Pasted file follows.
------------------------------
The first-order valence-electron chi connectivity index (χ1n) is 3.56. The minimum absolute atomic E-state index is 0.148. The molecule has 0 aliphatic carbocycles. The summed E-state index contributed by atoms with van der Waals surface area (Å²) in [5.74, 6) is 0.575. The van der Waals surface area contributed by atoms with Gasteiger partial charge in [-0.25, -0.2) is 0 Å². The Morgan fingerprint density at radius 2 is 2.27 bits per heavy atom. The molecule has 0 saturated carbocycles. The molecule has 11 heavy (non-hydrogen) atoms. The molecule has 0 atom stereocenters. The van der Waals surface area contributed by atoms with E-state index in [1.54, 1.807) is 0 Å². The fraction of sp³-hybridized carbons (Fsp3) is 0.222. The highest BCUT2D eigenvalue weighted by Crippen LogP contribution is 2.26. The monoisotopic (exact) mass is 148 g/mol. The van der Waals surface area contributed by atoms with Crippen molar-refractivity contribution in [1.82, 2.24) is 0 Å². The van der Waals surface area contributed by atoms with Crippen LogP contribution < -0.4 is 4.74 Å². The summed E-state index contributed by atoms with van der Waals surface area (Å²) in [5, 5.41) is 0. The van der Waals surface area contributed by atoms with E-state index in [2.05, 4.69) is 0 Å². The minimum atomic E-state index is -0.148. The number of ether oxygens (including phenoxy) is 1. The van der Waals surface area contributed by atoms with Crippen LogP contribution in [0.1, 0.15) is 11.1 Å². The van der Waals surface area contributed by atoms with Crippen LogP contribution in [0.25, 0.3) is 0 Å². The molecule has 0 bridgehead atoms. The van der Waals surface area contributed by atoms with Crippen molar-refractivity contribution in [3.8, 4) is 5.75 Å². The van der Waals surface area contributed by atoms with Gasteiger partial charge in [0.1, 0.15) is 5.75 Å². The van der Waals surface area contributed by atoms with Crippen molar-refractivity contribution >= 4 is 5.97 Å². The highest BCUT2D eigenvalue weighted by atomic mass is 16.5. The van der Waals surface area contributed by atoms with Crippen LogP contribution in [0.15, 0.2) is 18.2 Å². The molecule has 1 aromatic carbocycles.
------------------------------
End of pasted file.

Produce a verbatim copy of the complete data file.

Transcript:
The first-order valence-electron chi connectivity index (χ1n) is 3.56. The minimum absolute atomic E-state index is 0.148. The molecule has 0 aliphatic carbocycles. The summed E-state index contributed by atoms with van der Waals surface area (Å²) in [5.74, 6) is 0.575. The van der Waals surface area contributed by atoms with Gasteiger partial charge in [-0.25, -0.2) is 0 Å². The Morgan fingerprint density at radius 2 is 2.27 bits per heavy atom. The molecule has 0 saturated carbocycles. The molecule has 11 heavy (non-hydrogen) atoms. The molecule has 0 atom stereocenters. The van der Waals surface area contributed by atoms with E-state index in [1.54, 1.807) is 0 Å². The fraction of sp³-hybridized carbons (Fsp3) is 0.222. The highest BCUT2D eigenvalue weighted by Crippen LogP contribution is 2.26. The monoisotopic (exact) mass is 148 g/mol. The van der Waals surface area contributed by atoms with Crippen molar-refractivity contribution in [1.82, 2.24) is 0 Å². The van der Waals surface area contributed by atoms with Crippen LogP contribution < -0.4 is 4.74 Å². The summed E-state index contributed by atoms with van der Waals surface area (Å²) in [5, 5.41) is 0. The van der Waals surface area contributed by atoms with E-state index in [2.05, 4.69) is 0 Å². The minimum atomic E-state index is -0.148. The number of ether oxygens (including phenoxy) is 1. The van der Waals surface area contributed by atoms with Crippen LogP contribution in [0.1, 0.15) is 11.1 Å². The van der Waals surface area contributed by atoms with Crippen LogP contribution in [0.25, 0.3) is 0 Å². The molecule has 0 bridgehead atoms. The van der Waals surface area contributed by atoms with Crippen molar-refractivity contribution in [3.8, 4) is 5.75 Å². The van der Waals surface area contributed by atoms with Gasteiger partial charge in [0.1, 0.15) is 5.75 Å². The van der Waals surface area contributed by atoms with Crippen molar-refractivity contribution >= 4 is 5.97 Å². The highest BCUT2D eigenvalue weighted by atomic mass is 16.5. The van der Waals surface area contributed by atoms with Crippen LogP contribution in [0.15, 0.2) is 18.2 Å². The molecule has 1 aromatic carbocycles.